Lukiškių kalėjimas kaip XXa. Vilniaus istorijos mikrokosmosas

Mokslo publikacijos / Scientific publications
Document Type:
Knygos dalis / Part of the book
Lietuvių kalba / Lithuanian
Lukiškių kalėjimas kaip XXa. Vilniaus istorijos mikrokosmosas
Alternative Title:
Lukiškės prison as a microcosm of the social history of Vilnius
In the Book:
Vietos dvasios beieškant / sudarytoja Rasa Čepaitienė. Vilnius: Lietuvos istorijos instituto leidykla, 2014. P. 186-231
20 amžius; Genius loci; Lukiškių kalėjimas; Vietos dvasia.
Summary / Abstract:

ENLukiškės was built as a prison in the borderlands of the Russian Empire. It was a social microcosm shared by quite different social groups opposing Imperial law. Instead of becoming a heterotopian space of exclusion, Lukiškės throughout the late nineteenth and the first decades of the twentieth century became a hotspot of political struggle in the North-West of the Russian Empire. Excluding political enemies from the strictly limited Imperial public sphere outside the prisons brought them into an inner universe of ideas, programmes and action. Despite all the energy spend on tsarist style reeducation, during the moments of overall crisis Lukiškės remained a critical space where the detainees were not just well informed about the situation outside, but were ready for political and criminal action. In terms of military action, the power over the prison was a crucial factor during any forced takeover of Vilnius. A high concentration of political enemies of any former authority made it a valuable reservoir of future cadres and therefore a powerful force in the ongoing local fights.After the end of the Empire, too, prisons remained spaces of social control and discontent. When the agendas of states changed after the First World War, prisons increasingly became the spaces of the politics of ethnic unmixing. During and after the Second World War and of Lukiškės was a readymade infrastructure for police oppression, a starting point of deportations and state-conducted mass murder including genocide. It was used as a transit camp for the mass murder of Ponary, the victims which were not only thousands of Jews from Vilna, but also Polish, Lithuanian, Belarusian and Russian victims of the German occupation. With the Soviet takeover in mid-1944, Lukiškės again was used by Soviet agencies to separate and punish members of the Polish underground movement as well as the Lithuanians suspected of being anti Soviet. Again, Lukiškės was the starting point for deportations to the Far East of Eurasia. [From the publication]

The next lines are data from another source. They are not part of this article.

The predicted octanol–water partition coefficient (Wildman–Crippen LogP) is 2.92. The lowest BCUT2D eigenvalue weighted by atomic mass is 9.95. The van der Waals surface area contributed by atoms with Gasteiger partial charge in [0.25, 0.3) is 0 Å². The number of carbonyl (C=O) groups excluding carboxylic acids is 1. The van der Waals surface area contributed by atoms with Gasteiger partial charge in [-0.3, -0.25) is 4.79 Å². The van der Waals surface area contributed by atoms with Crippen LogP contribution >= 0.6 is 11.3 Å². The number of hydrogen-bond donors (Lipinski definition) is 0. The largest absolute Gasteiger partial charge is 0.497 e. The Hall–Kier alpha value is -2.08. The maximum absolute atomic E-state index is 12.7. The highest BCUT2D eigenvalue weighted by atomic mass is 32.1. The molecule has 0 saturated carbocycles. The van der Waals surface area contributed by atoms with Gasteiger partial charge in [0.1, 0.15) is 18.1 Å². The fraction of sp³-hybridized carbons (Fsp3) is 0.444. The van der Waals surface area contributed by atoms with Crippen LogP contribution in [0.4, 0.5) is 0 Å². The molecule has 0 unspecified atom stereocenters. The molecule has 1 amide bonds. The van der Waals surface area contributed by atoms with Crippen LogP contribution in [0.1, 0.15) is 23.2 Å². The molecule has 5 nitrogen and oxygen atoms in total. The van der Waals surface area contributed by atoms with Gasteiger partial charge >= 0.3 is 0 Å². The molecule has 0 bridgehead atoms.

Related Publications:
2022-01-11 08:54:03
Views: 59